ITU: Grabbing a piece of the IPv6 pie?

ITU (the organization formerly known as CCITT) is having a bit of a relevance problem these days: its flagship technological achievements, including X.25, ISDN, ATM and SDH are dead or headed toward oblivion … and a former pariah, a group of geeks, is stealing the show and rolling out the Internet. No wonder their bureaucrats are having a hard time figuring out how to justify their existence. For years they’ve been lamenting how much they’ve contributed to the Internet (highly recommended reading for Monty Python fans) and how their precious contributions were unacknowledged. Now they came forth with a “wonderful” idea: the history of IPv4 address allocation proves that the wealthy nations and early adopters managed to grab disproportionate parts of the IPv4 address space (well, that’s true), so they made it their mission to protect the poor and underdeveloped countries in the brave new IPv6 world. In short, they want to become an independent address allocation entity (RIR). It looks like another worldwide bureaucracy is exactly what we need on top of all the other problems we have with IPv6 deployment.

Obviously there’s no need for ITU-operated RIR, it’s a too-obvious power grab plot, but it finally pushed NRO, ICANN (and all regional registries) to develop a fact sheet explaining the relevant IPv6 facts and address allocation process in layman terms. This document was forwarded to ITU together with an “interesting” cover letter (a must-read).

If you want to know the gory details, read the transcript notes of the RIPE-59 meeting (the interesting parts start in the second half with the presentation by Nick Thorne)

However, this is not a new development. Their quest started years ago with two ideas: either independent national registries or ITU-as-a-registry (see the Competition in IPv6 Addressing report) and was reignited this year when it became obvious widespread IPv6 deployment is imminent. The “IPv6 Public Policy Considerations” presentation by ITU Deputy Secretary General is full of subtle and not-so-subtle hints about the need for deeper ITU involvement in the IPv6 deployment process.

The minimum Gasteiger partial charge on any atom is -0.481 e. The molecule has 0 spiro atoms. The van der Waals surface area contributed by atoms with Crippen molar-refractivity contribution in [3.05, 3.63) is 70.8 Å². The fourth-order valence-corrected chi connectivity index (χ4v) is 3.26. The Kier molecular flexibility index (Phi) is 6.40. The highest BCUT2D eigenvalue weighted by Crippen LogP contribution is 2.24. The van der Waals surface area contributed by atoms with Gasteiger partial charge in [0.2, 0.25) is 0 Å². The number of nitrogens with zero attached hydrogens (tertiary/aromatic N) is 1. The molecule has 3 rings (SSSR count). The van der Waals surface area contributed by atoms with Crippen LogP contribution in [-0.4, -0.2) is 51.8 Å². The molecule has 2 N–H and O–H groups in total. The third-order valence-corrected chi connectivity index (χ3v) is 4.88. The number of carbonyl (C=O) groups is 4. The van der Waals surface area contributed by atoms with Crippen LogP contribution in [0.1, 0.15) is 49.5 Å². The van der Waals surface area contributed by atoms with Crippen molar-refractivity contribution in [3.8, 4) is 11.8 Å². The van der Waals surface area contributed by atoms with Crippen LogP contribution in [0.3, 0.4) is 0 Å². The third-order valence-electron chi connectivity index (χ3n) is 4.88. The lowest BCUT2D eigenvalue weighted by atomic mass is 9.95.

You simply have to go through that presentation. Even if you don’t want to know its contents, its copious selection of colors and fonts will enhance your inner artistic self (Health warning: prolonged exposure might cause uncontrolled laughter). One also has to wonder whether ITU sees WWW as anything more than a delivery mechanism for Microsoft Office files.

The whole thing would be laughable if it wouldn’t be dead serious: information like the above-mentioned presentation is distributed to national members of ITU. If these members have limited exposure to the actual IPv6 issues, they might act according to the ITU recommendations … and this is where you can step in: spread the word. Educate. Talk about IPv6. Explain it … but keep it simple ;)

Last but not least, hat tip to Jan Žorž for bringing this issue to my attention. If only he’d finally realize he needs to write a bilingual blog


  1. rtsp://

    Here is the video recording of Thorne's speech at Cooperation WG on RIPE. Just skip to 42:15

    Yes, Ivan, I'm seriously considering doing in multilanguage, thnx for giving me an additional push for really doing that...

  2. Forgot to add my .2 cents worth, I'm not by default against the idea of "national authority" in means of IP distribution, this mess should be sorted out one way or another, we don't need 76 LIRs in Slovenia...

    But that issue should be solved by RIR, not ITU. People get old, retire and die, ITU got old and useless.

  3. Superficially this looks like a play by the Chinese Government to take control for IPv6 addressing and control it for themselves. The author is clearly Chinese and appear to be operating along party political lines. Which is consistent with the way that the Chinese Government has acted elsewhere and thus makes the conclusion logical.

    That said, the current process is working, is independent and has global acceptance. The question of how much longer the entire world will allow the US governement (light touch be damned) to run the Internet seems to be a major issue. If the Islamic and Asian sub-continents join together then change is likely to be coming. And, equally, the Americans are going to whinge and whine all the way.

    It's gonna be fun.

    The ITU is unworkable however because it is easily manipulated by political issues. I don't want to see a return of the old telecommunications standards because some government wants to encourage a locally developed technology.
  4. The story is not over yet, after IGF in Egypt ITU still insist on having their v6 piece of pie. Now they presented their visions in slightly different format, but under cover everything is still just obvious crap. As would my friend Randy say: "this stuff is hard enough without bullshit" :)

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